The medical community has greatly benefited from advancements in robotic automation. Robots are now helping surgeons perform surgeries that require precision. In one scenario, a surgical semi-autonomous robot performed better than the human surgeons with increased precision and less damage to the surrounding tissue. When even the blood pumping through a surgeon’s hand can affect a surgery’s precision, the accuracy of robots can ensure higher rates of success in delicate medical procedures. 

Food Manufacturing 

Robotics in the manufacturing of food and beverages help to improve product quality by detecting defects in the production process through the use of machine vision sensors and cameras and processing hardware and software algorithms. The results are the better consistent quality of food products and improved safety for consumers.


The agriculture industry has been utilizing robotics to increase productivity while lowering costs. With sensor technology, farmers can monitor diseases and pests that negatively impact crop yields. Automated systems that run operations such as pruning, spraying, and weed removal are becoming increasingly popular. 

Save Money with Manufacturing Robots

Manufacturing robots offer numerous benefits, including cost savings. This may be surprising, since smaller manufacturing businesses may assume that purchasing robotics is an expensive investment. While the initial cost may be steep, the benefits can save manufacturers thousands of dollars in reduced costs and improved productivity.  

The first and probably the most obvious way that robots reduce manufacturing costs is that they do not require compensation. Although the initial cost may seem daunting, manufacturing companies will see a long-term return on their investment. This is due to several key benefits:

  • Robots can work 24/7 without interruption if needed
  • They do not require the lights to be on, reducing energy usage
  • Highly precise and repeatable movements reduce the time spent correcting errors

Industrial robots offer manufacturers greater consistency and better quality when performing repetitive tasks. Their behavior is predictable and their movements are precise. This means they are able to produce high-quality products with little variation and greater consistency than their human counterparts.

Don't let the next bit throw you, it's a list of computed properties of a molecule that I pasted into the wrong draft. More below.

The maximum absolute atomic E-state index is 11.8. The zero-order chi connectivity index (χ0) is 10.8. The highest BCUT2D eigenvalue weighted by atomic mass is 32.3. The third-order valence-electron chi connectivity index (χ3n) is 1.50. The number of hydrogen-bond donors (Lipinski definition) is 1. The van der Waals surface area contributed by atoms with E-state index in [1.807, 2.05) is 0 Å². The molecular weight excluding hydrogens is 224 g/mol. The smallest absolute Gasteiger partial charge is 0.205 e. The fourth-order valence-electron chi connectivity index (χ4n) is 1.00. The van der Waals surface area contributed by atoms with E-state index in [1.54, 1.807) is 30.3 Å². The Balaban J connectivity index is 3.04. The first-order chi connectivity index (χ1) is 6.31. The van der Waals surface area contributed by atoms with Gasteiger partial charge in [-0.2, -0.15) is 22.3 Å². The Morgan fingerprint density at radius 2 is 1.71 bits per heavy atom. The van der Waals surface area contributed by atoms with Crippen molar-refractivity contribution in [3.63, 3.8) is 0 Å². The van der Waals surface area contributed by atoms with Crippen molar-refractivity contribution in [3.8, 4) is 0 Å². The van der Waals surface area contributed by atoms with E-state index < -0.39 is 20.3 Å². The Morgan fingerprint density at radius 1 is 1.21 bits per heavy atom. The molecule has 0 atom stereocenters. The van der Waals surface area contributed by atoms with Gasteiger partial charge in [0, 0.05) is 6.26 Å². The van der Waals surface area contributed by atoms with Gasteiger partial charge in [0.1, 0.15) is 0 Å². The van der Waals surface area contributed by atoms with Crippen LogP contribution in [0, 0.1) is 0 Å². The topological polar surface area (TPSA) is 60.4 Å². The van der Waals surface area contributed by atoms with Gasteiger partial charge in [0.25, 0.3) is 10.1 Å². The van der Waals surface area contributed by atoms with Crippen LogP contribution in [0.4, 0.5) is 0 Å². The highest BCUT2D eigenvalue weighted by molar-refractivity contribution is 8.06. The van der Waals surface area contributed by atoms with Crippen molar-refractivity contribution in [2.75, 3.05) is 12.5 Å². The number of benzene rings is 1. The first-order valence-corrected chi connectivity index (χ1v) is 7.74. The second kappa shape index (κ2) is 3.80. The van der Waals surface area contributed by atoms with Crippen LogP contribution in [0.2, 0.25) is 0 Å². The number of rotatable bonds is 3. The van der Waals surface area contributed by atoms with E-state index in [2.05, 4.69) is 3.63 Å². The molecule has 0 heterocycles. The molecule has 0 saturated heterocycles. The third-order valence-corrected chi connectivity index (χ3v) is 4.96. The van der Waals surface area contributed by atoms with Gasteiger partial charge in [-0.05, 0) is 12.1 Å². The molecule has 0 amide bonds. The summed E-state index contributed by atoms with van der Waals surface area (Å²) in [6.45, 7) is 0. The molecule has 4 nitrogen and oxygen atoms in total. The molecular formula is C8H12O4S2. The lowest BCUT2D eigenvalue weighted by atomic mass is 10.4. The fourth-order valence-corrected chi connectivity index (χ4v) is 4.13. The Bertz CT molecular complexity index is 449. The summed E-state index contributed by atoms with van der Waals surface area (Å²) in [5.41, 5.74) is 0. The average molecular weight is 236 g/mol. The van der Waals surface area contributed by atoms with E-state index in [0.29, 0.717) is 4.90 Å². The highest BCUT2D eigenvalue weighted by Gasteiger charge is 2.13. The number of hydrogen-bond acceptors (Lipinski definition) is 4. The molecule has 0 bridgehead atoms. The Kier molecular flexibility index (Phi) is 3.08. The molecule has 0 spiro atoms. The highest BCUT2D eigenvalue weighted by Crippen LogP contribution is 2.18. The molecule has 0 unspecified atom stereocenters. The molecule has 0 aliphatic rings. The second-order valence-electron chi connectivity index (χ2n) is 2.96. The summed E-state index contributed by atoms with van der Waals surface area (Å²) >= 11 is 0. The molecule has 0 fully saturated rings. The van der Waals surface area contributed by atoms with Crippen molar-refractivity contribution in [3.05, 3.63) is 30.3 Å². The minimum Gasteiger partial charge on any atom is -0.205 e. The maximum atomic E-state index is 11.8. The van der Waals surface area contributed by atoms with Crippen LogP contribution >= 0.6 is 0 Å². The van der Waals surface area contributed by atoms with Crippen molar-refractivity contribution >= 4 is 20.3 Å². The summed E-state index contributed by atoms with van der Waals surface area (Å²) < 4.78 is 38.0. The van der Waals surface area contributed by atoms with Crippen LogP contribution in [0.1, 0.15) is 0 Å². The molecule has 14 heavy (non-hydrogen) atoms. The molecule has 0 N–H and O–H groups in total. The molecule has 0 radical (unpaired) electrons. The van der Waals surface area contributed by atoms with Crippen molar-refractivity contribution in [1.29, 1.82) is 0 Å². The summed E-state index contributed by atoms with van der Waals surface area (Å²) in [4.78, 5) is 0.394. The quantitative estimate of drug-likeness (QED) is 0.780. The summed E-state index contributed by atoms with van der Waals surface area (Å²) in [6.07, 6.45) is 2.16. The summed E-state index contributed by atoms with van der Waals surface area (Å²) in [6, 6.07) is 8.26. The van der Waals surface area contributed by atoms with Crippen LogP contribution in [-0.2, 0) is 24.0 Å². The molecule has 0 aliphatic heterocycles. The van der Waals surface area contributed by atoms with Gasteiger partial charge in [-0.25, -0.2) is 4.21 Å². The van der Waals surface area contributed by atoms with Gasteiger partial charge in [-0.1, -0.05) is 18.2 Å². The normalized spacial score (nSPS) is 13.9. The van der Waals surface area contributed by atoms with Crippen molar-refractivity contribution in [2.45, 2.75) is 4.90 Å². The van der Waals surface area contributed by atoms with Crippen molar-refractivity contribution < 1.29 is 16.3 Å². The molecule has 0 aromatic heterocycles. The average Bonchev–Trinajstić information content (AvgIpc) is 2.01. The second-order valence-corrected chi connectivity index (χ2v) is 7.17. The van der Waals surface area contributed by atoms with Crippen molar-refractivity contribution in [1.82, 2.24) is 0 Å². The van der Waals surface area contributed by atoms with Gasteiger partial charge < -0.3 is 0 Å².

Additionally, robotic workers do not need to take breaks and can work 24 hours a day without shift changes or other interruptions. Once a robot has been correctly programmed and trained to do a certain job, it can speed up production by decreasing part cycle times and creating more efficient manufacturing processes which translates into higher profits.

Advanced automation

Robotics as a Competitive Business Solution

Automation in manufacturing is highly cost-effective for companies of all sizes. Rather than outsourcing jobs overseas, smaller companies can use robots to perform selected tasks at a lower cost and with higher quality results than with outsourced workers.

This is important as it allows manufacturers to keep their operations in the U.S and still compete in the global marketplace. In fact, automation is becoming more and more necessary for companies who wish to create more jobs in the U.S and stay competitive.

Opportunities for Job Growth in Robotics

One of the biggest impacts of robots in the manufacturing industry is that they will create new job opportunities for human workers. Instead of moving heavy parts or performing monotonous tasks, workers can learn to program and conduct maintenance on the machines. A report from a Swiss think tank predicts that while robots will displace 75 million jobs globally by 2022, they will create 133 million new ones - a net positive of 58 million jobs. 

As the manufacturing and robotics industries continue to grow side-by-side, a slew of new job opportunities are being created. Not only are these types of jobs more desirable, but they also take human workers out of potentially dangerous situations. Robots can accomplish highly repetitive tasks without the risk of injuries like carpal tunnel syndrome, or be employed for dangerous tasks where employees would be exposed to dangerous fumes or environments. For example, robots have been responsible for handling radioactive waste since before the 1980s. 

Gearing Your Business Up for Robotic Manufacturing

Thanks to industrial robots, the manufacturing industry is on the verge of a revolution. As robotics in manufacturing processes becomes even more intelligent, efficient, and cost-effective, robots are being called on to handle more complex tasks. But this doesn’t mean robotics are out of reach for small to medium-sized manufacturing companies. 

With the right guidance, you can determine which manufacturing robotics can be right for your manufacturing facilities and production processes. Reach out to the robotic automation experts at CMTC and see how robot manufacturing can transform your own business!


About the Author

Gregg Profozich

Gregg Profozich is a manufacturing, operations and technology executive who believes that manufacturing is the key creator of wealth in the economy and that a strong manufacturing sector is critical to our nation’s prosperity and security now, and for future generations. Across his 20-year plus career in manufacturing, operations and technology consulting, Mr. Profozich helped manufacturing companies from the Fortune 500 to the small, independents significantly improve their productivity and competitiveness.